Air Force Global Strike Command, a new major command to be led by a three-star general, will be activated by next September, with responsibility for the Air Force’s nuclear missiles and nuclear-capable bombers, service leaders formally announced Friday. The move is the centerpiece of the Air Force’s response to nuclear weapons-related problems that have surfaced over the last year. Air Force Secretary Michael Donley, presenting his service’s new nuclear roadmap to reporters at the Pentagon, said the plan is the result of “painful lessons learned” from a series of internal and external reviews. Chief of Staff Gen. Norton Schwartz said the roadmap highlights a “back to basics approach” to tightening up the nuclear enterprise. The new command will comprise the ICBM force of 20th Air Force—now under Air Force Space Command—and the B-52 and B-2 bombers of 8th Air Force—now under Air Combat Command. According to the organizational chart in the roadmap, 8th AF and 20th AF would become AFGSC elements. The conventional-only B-1B bombers of 12th AF will remain under ACC’s control. Maj. Gen. Donald Alston, director of Nuclear Plans and Operations, who oversaw development of the roadmap, said a provisional command and commander should be in place “in the next two or three months.” Alston, who is the likely officer to head the service’s new A10 Air Staff dedicated to nuclear matters, described the September 2009 target for operational status as an “aggressive” timetable. He declined to explain why Global Strike Command will be led by a three- and not a four-star general, except to say that several leadership options were considered.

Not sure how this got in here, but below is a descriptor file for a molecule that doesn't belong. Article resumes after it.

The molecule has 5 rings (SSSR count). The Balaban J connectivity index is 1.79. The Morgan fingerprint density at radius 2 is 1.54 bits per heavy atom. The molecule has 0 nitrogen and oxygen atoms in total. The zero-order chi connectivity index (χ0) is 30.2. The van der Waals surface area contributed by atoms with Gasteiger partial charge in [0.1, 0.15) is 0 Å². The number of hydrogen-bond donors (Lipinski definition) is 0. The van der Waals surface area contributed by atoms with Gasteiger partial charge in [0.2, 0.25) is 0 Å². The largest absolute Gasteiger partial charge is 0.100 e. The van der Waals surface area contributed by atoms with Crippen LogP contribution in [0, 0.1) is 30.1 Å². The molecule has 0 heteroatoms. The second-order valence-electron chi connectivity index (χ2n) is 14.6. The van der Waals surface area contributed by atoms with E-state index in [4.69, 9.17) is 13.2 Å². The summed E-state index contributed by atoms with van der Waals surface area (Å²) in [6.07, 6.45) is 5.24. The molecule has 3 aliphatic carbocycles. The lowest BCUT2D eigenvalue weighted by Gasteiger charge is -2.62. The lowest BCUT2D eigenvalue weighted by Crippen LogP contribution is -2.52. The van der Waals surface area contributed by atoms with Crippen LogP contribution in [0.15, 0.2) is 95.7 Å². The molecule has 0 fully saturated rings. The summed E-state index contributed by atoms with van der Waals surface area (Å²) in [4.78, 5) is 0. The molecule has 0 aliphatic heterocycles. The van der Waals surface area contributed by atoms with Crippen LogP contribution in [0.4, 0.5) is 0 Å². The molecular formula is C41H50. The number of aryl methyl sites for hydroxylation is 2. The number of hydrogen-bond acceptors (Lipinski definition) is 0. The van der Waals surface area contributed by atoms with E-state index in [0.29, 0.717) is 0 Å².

The U.S. supports “a stronger and more capable” European defense, Defense Secretary Lloyd J. Austin III said during an Oct. 22 press conference in Brussels—but that defense should not duplicate the functions and capabilities of the NATO alliance.